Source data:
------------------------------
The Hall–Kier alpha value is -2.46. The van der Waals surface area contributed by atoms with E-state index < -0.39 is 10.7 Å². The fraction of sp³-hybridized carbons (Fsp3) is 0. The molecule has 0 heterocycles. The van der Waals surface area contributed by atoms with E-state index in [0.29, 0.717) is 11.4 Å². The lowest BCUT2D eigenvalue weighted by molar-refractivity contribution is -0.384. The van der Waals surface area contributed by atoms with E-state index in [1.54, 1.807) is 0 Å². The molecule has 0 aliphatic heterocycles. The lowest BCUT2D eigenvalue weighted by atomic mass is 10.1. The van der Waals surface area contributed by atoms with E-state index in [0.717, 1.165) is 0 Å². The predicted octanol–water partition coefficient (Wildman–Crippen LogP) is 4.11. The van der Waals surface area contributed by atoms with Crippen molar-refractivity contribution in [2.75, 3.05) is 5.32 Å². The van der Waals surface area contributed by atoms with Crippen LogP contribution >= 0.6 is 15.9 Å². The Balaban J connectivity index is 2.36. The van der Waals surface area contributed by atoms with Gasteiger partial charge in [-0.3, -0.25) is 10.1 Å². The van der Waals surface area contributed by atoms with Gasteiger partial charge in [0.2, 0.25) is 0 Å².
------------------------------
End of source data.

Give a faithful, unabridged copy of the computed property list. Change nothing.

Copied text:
The Hall–Kier alpha value is -2.46. The van der Waals surface area contributed by atoms with E-state index < -0.39 is 10.7 Å². The fraction of sp³-hybridized carbons (Fsp3) is 0. The molecule has 0 heterocycles. The van der Waals surface area contributed by atoms with E-state index in [0.29, 0.717) is 11.4 Å². The lowest BCUT2D eigenvalue weighted by molar-refractivity contribution is -0.384. The van der Waals surface area contributed by atoms with E-state index in [1.54, 1.807) is 0 Å². The molecule has 0 aliphatic heterocycles. The lowest BCUT2D eigenvalue weighted by atomic mass is 10.1. The van der Waals surface area contributed by atoms with E-state index in [0.717, 1.165) is 0 Å². The predicted octanol–water partition coefficient (Wildman–Crippen LogP) is 4.11. The van der Waals surface area contributed by atoms with Crippen molar-refractivity contribution in [2.75, 3.05) is 5.32 Å². The van der Waals surface area contributed by atoms with Crippen LogP contribution >= 0.6 is 15.9 Å². The Balaban J connectivity index is 2.36. The van der Waals surface area contributed by atoms with Gasteiger partial charge in [-0.3, -0.25) is 10.1 Å². The van der Waals surface area contributed by atoms with Gasteiger partial charge in [0.2, 0.25) is 0 Å².